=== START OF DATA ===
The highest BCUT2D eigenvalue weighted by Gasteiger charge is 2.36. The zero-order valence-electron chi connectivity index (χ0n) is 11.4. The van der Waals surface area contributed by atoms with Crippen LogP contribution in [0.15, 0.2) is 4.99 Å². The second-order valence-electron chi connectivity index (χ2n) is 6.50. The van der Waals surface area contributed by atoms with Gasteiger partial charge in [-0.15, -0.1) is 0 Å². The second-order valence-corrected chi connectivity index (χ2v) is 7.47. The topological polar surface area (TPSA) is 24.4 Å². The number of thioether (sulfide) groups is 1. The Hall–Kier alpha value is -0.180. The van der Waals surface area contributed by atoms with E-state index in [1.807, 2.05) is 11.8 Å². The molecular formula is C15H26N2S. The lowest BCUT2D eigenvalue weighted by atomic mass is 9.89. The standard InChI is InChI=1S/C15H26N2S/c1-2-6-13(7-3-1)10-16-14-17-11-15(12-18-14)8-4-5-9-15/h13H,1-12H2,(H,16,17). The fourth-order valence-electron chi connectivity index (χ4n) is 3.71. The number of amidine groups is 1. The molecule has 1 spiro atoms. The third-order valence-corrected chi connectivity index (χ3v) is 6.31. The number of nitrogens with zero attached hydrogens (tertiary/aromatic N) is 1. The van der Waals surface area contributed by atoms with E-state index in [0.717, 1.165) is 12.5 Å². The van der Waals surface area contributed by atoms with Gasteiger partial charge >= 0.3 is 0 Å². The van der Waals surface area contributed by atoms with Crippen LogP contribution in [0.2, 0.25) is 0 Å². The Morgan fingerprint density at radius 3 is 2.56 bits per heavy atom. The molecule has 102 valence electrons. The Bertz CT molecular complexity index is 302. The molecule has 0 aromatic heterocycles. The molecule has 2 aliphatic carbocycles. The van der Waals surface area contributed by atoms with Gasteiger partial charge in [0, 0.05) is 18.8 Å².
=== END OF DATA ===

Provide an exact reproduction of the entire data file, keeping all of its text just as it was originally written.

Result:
The highest BCUT2D eigenvalue weighted by Gasteiger charge is 2.36. The zero-order valence-electron chi connectivity index (χ0n) is 11.4. The van der Waals surface area contributed by atoms with Crippen LogP contribution in [0.15, 0.2) is 4.99 Å². The second-order valence-electron chi connectivity index (χ2n) is 6.50. The van der Waals surface area contributed by atoms with Gasteiger partial charge in [-0.15, -0.1) is 0 Å². The second-order valence-corrected chi connectivity index (χ2v) is 7.47. The topological polar surface area (TPSA) is 24.4 Å². The number of thioether (sulfide) groups is 1. The Hall–Kier alpha value is -0.180. The van der Waals surface area contributed by atoms with E-state index in [1.807, 2.05) is 11.8 Å². The molecular formula is C15H26N2S. The lowest BCUT2D eigenvalue weighted by atomic mass is 9.89. The standard InChI is InChI=1S/C15H26N2S/c1-2-6-13(7-3-1)10-16-14-17-11-15(12-18-14)8-4-5-9-15/h13H,1-12H2,(H,16,17). The fourth-order valence-electron chi connectivity index (χ4n) is 3.71. The number of amidine groups is 1. The molecule has 1 spiro atoms. The third-order valence-corrected chi connectivity index (χ3v) is 6.31. The number of nitrogens with zero attached hydrogens (tertiary/aromatic N) is 1. The van der Waals surface area contributed by atoms with E-state index in [0.717, 1.165) is 12.5 Å². The van der Waals surface area contributed by atoms with Gasteiger partial charge >= 0.3 is 0 Å². The van der Waals surface area contributed by atoms with Crippen LogP contribution in [0.2, 0.25) is 0 Å². The Morgan fingerprint density at radius 3 is 2.56 bits per heavy atom. The molecule has 102 valence electrons. The Bertz CT molecular complexity index is 302. The molecule has 0 aromatic heterocycles. The molecule has 2 aliphatic carbocycles. The van der Waals surface area contributed by atoms with Gasteiger partial charge in [0, 0.05) is 18.8 Å².